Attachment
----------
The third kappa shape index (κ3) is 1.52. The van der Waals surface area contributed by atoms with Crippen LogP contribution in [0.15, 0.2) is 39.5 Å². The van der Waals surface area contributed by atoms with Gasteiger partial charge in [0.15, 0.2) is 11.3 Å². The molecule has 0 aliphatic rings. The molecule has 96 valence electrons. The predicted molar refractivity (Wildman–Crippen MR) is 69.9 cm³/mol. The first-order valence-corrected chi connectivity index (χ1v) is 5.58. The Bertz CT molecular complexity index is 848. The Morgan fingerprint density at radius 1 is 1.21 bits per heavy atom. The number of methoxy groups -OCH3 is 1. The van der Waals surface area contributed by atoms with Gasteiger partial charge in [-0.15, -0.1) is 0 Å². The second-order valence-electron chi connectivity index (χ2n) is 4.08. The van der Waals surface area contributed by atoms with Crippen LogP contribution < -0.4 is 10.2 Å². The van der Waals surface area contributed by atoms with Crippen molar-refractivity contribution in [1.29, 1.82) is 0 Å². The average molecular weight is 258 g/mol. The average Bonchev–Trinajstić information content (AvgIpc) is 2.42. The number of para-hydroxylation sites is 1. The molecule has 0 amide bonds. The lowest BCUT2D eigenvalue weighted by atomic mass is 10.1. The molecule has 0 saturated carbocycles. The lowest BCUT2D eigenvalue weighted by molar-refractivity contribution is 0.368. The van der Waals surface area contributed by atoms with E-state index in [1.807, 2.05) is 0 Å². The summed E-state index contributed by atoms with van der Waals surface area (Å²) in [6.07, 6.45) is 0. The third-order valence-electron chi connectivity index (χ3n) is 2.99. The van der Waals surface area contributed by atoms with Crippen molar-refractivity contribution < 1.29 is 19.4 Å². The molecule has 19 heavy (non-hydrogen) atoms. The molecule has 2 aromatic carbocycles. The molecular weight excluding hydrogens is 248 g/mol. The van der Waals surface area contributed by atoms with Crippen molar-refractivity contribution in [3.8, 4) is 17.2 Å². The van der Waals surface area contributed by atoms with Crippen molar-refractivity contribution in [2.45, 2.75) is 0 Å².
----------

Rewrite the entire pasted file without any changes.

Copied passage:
The third kappa shape index (κ3) is 1.52. The van der Waals surface area contributed by atoms with Crippen LogP contribution in [0.15, 0.2) is 39.5 Å². The van der Waals surface area contributed by atoms with Gasteiger partial charge in [0.15, 0.2) is 11.3 Å². The molecule has 0 aliphatic rings. The molecule has 96 valence electrons. The predicted molar refractivity (Wildman–Crippen MR) is 69.9 cm³/mol. The first-order valence-corrected chi connectivity index (χ1v) is 5.58. The Bertz CT molecular complexity index is 848. The Morgan fingerprint density at radius 1 is 1.21 bits per heavy atom. The number of methoxy groups -OCH3 is 1. The van der Waals surface area contributed by atoms with Gasteiger partial charge in [-0.15, -0.1) is 0 Å². The second-order valence-electron chi connectivity index (χ2n) is 4.08. The van der Waals surface area contributed by atoms with Crippen LogP contribution < -0.4 is 10.2 Å². The van der Waals surface area contributed by atoms with Crippen molar-refractivity contribution in [1.29, 1.82) is 0 Å². The average molecular weight is 258 g/mol. The average Bonchev–Trinajstić information content (AvgIpc) is 2.42. The number of para-hydroxylation sites is 1. The molecule has 0 amide bonds. The lowest BCUT2D eigenvalue weighted by atomic mass is 10.1. The molecule has 0 saturated carbocycles. The lowest BCUT2D eigenvalue weighted by molar-refractivity contribution is 0.368. The van der Waals surface area contributed by atoms with E-state index in [1.807, 2.05) is 0 Å². The summed E-state index contributed by atoms with van der Waals surface area (Å²) in [6.07, 6.45) is 0. The third-order valence-electron chi connectivity index (χ3n) is 2.99. The van der Waals surface area contributed by atoms with Crippen molar-refractivity contribution < 1.29 is 19.4 Å². The molecule has 19 heavy (non-hydrogen) atoms. The molecule has 2 aromatic carbocycles. The molecular weight excluding hydrogens is 248 g/mol. The van der Waals surface area contributed by atoms with Crippen molar-refractivity contribution in [3.8, 4) is 17.2 Å². The van der Waals surface area contributed by atoms with Crippen molar-refractivity contribution in [2.45, 2.75) is 0 Å².